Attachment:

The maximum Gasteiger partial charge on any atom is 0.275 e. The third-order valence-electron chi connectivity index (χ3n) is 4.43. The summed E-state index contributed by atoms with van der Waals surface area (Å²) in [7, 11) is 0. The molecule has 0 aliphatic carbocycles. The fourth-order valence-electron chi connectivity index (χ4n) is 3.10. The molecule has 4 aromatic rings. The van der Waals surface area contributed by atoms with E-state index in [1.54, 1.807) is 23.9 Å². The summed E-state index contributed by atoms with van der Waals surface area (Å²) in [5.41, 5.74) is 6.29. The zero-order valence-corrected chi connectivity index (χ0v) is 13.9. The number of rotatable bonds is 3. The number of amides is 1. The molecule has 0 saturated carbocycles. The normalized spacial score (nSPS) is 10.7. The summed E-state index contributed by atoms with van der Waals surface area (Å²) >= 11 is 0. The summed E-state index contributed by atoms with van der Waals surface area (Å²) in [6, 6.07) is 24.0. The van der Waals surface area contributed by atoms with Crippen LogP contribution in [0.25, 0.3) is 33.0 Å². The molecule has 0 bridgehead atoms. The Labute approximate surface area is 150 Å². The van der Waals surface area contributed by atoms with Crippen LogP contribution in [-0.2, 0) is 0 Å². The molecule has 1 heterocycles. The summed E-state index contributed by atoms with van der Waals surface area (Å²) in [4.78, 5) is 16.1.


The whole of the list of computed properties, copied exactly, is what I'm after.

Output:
The maximum Gasteiger partial charge on any atom is 0.275 e. The third-order valence-electron chi connectivity index (χ3n) is 4.43. The summed E-state index contributed by atoms with van der Waals surface area (Å²) in [7, 11) is 0. The molecule has 0 aliphatic carbocycles. The fourth-order valence-electron chi connectivity index (χ4n) is 3.10. The molecule has 4 aromatic rings. The van der Waals surface area contributed by atoms with E-state index in [1.54, 1.807) is 23.9 Å². The summed E-state index contributed by atoms with van der Waals surface area (Å²) in [5.41, 5.74) is 6.29. The zero-order valence-corrected chi connectivity index (χ0v) is 13.9. The number of rotatable bonds is 3. The number of amides is 1. The molecule has 0 saturated carbocycles. The normalized spacial score (nSPS) is 10.7. The summed E-state index contributed by atoms with van der Waals surface area (Å²) >= 11 is 0. The summed E-state index contributed by atoms with van der Waals surface area (Å²) in [6, 6.07) is 24.0. The van der Waals surface area contributed by atoms with Crippen LogP contribution in [0.25, 0.3) is 33.0 Å². The molecule has 0 bridgehead atoms. The Labute approximate surface area is 150 Å². The van der Waals surface area contributed by atoms with Crippen LogP contribution in [-0.2, 0) is 0 Å². The molecule has 1 heterocycles. The summed E-state index contributed by atoms with van der Waals surface area (Å²) in [4.78, 5) is 16.1.